The St. Cecilia Club, of Midland, Mich., puts itself on record as an energetic body of students on the right path. The club, organized nearly a year ago, records a membership of thirty ladies, with an average attendance of twenty. The plan of study embraces the line of development of music through the different countries. The club devotes an hour and a half to the study of the musical topics proposed, and questions propounded; followed by forty minutes of chorus-practice. Midland is a small lumbering town of 1800 inhabitants, but this little club had the energy to bring three well- known artists during the season to add to its entertainments. Mrs. J. C. Graves is the president.
The Women’s Philharmonic Society of New York enters upon the present season with much improved prospects of comfort and usefulness. An admirable hall, a membership amalgamated by several seasons of united work, a clarified vision of mutual interests and of the spheres of usefulness possible to the club promise much for the work of the current year.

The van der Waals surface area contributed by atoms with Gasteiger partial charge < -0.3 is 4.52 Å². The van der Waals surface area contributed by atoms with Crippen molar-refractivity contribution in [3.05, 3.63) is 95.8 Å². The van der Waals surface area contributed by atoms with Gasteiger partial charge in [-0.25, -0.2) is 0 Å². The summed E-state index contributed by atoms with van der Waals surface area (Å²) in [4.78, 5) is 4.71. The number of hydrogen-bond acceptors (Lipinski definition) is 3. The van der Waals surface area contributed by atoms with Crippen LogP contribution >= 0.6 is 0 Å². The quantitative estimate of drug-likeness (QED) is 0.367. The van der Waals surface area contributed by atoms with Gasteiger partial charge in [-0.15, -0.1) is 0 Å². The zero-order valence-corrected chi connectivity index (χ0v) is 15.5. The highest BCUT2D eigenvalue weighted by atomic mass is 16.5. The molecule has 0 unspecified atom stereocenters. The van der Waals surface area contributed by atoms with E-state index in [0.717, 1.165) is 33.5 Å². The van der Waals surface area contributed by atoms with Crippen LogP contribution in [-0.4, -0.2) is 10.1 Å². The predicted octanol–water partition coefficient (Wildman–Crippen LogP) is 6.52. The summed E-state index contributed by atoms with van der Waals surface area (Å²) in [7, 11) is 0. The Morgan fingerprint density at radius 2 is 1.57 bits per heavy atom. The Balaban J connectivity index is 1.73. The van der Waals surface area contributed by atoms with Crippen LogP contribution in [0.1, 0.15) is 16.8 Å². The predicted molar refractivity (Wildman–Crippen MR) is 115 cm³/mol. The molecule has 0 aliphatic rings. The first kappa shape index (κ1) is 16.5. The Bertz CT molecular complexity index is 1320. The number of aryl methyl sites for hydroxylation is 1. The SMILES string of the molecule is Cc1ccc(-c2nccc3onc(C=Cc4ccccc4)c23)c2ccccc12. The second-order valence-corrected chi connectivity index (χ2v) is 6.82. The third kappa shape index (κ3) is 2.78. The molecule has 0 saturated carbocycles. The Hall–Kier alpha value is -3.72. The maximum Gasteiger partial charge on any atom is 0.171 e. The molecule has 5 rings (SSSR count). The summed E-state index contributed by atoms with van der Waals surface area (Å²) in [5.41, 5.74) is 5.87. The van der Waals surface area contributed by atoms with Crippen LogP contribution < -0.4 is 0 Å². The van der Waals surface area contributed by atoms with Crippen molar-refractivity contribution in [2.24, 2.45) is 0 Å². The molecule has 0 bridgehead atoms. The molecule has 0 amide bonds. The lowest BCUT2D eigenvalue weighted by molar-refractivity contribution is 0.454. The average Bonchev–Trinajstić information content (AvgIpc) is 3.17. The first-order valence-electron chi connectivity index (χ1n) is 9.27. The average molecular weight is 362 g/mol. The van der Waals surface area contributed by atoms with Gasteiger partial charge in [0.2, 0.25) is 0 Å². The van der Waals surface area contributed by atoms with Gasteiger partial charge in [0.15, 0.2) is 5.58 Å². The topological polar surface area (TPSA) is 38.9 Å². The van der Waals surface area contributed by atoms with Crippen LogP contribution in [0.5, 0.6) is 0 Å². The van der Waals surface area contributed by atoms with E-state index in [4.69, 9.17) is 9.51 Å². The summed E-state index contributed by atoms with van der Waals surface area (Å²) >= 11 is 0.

Miss Mary Hallock announces a piano-recital in Mendelssohn Hall, New York, during the current month. The name of this promising and hard-working young artist deserves to appear upon the more ambitious programs of our ladies’ clubs with increasing frequency. Where serious study of the greater works of modern composers is the order of the day, our not overlarge list of pianists of intelligence and technic should be drawn upon liberally during the winter to point the moral and adorn the tale. The club could then devote its attention to pieces well within the powers of its members, and the professional pianist complete the program, and at the same time furnish an object-lesson for future private study by the members as individuals. Every club should deem it a duty to art and to itself to produce a number of club entertainments “with artist assistance” during the current season.Etude Magazine. December, 1901